PortandTerminal.com, May 8, 2019
In the high-tech world of financial markets, the continued use of paper receipts in trade finance looks arcane. Industry leaders are calling for an immediate move to digital documentation
Qingdao, China – In 2018 a court in East China a man named Chen Jihong was sentenced to 23 years in prison for fraud. The verdict brought an end to a four-year probe into the firm that he founded, which was accused of defrauding banks out of over two billion dollars. Mr Jihong pulled it off by illegally duplicating warehouse certificates and then using the fake copies as collateral to trick banks into giving his company massive loans.
The Qingdao Scam shook international commodity markets and deeply damaged confidence in China’s warehouses and two of its ports; The Port of Qingdao and the Port of Penglai.
Since the Qingdao Scam, the risk of fraud in trade finance may have even gotten worse according to industry insiders.
In this article, we’ll look briefly at how Chen Jihong’s company pulled off the Qingdao Scam and how blockchain may be the solution to prevent it from happening again.
The Qingdao Scam
Chen Jihong’s company made forged copies of warehouse receipts showing that they owned large amounts of aluminium and copper ingots that were stored in warehouses at two Chinese ports. With the forged paper copies as collateral, they were able to approach banks asking for money, using the fake warehouse receipts as proof and collateral to back up the loans.
The banks believed that the forged copy of the warehouse receipt they were given was an original, not knowing that the same metals had been pledged as collateral many times to other banks.
How much did they get away with?
In the end, Chen Jihong’s company stole $US 1.81 billion in funds using either fake warehouse receipts or fake certificates for aluminium ingots, alumina and refined copper held at the ports of Qingdao and Penglai.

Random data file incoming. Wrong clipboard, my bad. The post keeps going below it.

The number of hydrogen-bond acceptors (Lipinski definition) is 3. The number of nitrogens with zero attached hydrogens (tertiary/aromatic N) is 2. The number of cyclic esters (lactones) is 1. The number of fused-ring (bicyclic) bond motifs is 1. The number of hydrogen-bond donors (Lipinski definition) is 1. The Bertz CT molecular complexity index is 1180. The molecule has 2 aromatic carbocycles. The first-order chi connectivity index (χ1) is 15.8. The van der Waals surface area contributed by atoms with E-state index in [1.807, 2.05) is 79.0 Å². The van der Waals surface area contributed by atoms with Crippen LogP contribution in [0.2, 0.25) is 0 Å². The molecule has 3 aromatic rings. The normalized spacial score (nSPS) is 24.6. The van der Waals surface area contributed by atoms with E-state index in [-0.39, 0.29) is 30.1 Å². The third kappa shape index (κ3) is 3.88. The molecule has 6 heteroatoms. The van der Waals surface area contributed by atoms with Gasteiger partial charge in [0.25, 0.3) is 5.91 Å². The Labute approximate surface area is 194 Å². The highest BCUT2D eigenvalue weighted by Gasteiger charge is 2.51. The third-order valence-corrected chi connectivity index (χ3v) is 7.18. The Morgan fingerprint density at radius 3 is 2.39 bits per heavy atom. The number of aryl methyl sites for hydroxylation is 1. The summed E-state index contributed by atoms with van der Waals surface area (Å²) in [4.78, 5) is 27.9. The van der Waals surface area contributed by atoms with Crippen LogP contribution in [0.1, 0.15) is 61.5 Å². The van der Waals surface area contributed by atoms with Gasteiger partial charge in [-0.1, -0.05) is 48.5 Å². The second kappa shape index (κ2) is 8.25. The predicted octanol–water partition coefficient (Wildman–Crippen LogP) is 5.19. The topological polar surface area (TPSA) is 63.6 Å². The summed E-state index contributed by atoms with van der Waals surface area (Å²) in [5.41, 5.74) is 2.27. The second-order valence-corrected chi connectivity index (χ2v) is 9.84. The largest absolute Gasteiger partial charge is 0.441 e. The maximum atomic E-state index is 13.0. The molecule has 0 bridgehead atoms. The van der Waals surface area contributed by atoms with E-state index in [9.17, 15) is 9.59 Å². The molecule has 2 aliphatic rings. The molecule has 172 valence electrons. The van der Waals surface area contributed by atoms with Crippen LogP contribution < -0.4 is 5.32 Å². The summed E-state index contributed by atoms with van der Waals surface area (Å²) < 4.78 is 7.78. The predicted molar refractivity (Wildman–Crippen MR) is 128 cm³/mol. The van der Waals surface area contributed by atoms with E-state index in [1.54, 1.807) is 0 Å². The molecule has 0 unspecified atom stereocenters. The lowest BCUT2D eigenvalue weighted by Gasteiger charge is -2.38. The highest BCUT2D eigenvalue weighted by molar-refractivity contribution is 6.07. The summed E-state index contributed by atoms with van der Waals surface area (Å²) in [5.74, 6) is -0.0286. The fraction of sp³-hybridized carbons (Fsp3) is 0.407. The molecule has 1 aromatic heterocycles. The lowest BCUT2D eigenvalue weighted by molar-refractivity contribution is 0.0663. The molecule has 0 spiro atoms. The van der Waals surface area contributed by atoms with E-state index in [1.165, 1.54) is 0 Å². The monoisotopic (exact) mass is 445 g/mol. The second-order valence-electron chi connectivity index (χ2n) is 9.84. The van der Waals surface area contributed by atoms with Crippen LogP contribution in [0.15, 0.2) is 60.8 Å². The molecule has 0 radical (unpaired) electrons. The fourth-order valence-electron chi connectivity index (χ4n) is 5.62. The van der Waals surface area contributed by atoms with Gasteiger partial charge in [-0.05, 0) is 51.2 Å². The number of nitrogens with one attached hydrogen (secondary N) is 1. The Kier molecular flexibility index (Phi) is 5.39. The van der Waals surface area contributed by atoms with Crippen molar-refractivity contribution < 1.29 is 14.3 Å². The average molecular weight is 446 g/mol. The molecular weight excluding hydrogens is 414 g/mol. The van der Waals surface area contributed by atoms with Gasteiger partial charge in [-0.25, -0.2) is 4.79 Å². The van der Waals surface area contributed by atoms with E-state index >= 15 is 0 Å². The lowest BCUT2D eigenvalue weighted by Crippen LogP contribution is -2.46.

They also stole another $530 million in loans, letters of credit and bank acceptance bills from 13 banks by repeatedly using the same cargoes as pledged collateral.
Paperless trade’s time is now
In an article published yesterday by Bloomberg, a senior executive at Asia’s second-biggest lender emphasized that the $9 trillion business of financing global trade needs to go digital ASAP. The article highlighted the Qingdao Scam as an example of what is at stake.
Forgers have become so adept at faking documents used by banks that going paperless has become a necessity for the industryNg Chuey Peng, Managing Director and Head of Global Commodities Finance, Oversea-Chinese Banking Corp Ltd.
Ms Peng, who has over 20 years experience in commodities, said in an interview in Singapore. “Going paperless has to happen.”
Industry blockchain experts agree. Gadi Ruschin, CEO/Co-founder of WAVE BL, an Israeli company that is working to fix the trade paperwork problem, agrees with Ms Peng’s concern.
“The actual situation is even worse than imagined. Anyone can get an empty draft of Bills of Lading, warehouse receipts and other documents on the black market for a low price and then print it by himself” Mr Ruschin commented by email to PortandTerminal.com.
“The only way to fight this problem is by digitizing the industry, electronic signatures are much stronger and safer than watermarks and other types of security measures for paper. Blockchain is solving a long-lasting technological problem of creating unique files that cannot be multiplied or copied” Mr Ruschin concluded.
As much as 80 percent of global flows of merchandise — worth about $9 trillion annually — is financed by some form of credit, guarantee or insurance. Paperwork is still largely what still keeps it moving.
In the high-tech world of financial markets, the continued use of paper receipts in trade finance looks a bit ridiculous given the better options out there. While some processes are already being digitalized and banks and commodity traders are experimenting with blockchain technology, paper documentation remains widespread and the risk of fraud elevated.
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